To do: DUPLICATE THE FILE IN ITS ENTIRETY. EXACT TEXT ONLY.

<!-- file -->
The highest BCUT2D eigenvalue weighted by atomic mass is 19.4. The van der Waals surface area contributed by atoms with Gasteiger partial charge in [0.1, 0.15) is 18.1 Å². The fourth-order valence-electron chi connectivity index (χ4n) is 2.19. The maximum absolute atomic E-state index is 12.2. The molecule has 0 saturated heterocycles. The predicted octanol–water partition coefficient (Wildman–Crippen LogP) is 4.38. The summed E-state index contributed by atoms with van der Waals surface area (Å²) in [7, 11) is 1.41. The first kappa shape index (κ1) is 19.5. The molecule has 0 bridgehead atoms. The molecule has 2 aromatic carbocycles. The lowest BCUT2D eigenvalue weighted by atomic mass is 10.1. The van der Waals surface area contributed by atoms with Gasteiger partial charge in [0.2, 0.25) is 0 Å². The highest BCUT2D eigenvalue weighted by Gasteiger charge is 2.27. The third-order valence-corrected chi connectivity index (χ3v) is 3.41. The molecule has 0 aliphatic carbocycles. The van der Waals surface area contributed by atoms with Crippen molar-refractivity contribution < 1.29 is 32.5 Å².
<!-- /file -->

The highest BCUT2D eigenvalue weighted by atomic mass is 19.4. The van der Waals surface area contributed by atoms with Gasteiger partial charge in [0.1, 0.15) is 18.1 Å². The fourth-order valence-electron chi connectivity index (χ4n) is 2.19. The maximum absolute atomic E-state index is 12.2. The molecule has 0 saturated heterocycles. The predicted octanol–water partition coefficient (Wildman–Crippen LogP) is 4.38. The summed E-state index contributed by atoms with van der Waals surface area (Å²) in [7, 11) is 1.41. The first kappa shape index (κ1) is 19.5. The molecule has 0 bridgehead atoms. The molecule has 2 aromatic carbocycles. The lowest BCUT2D eigenvalue weighted by atomic mass is 10.1. The van der Waals surface area contributed by atoms with Gasteiger partial charge in [0.2, 0.25) is 0 Å². The highest BCUT2D eigenvalue weighted by Gasteiger charge is 2.27. The third-order valence-corrected chi connectivity index (χ3v) is 3.41. The molecule has 0 aliphatic carbocycles. The van der Waals surface area contributed by atoms with Crippen molar-refractivity contribution < 1.29 is 32.5 Å².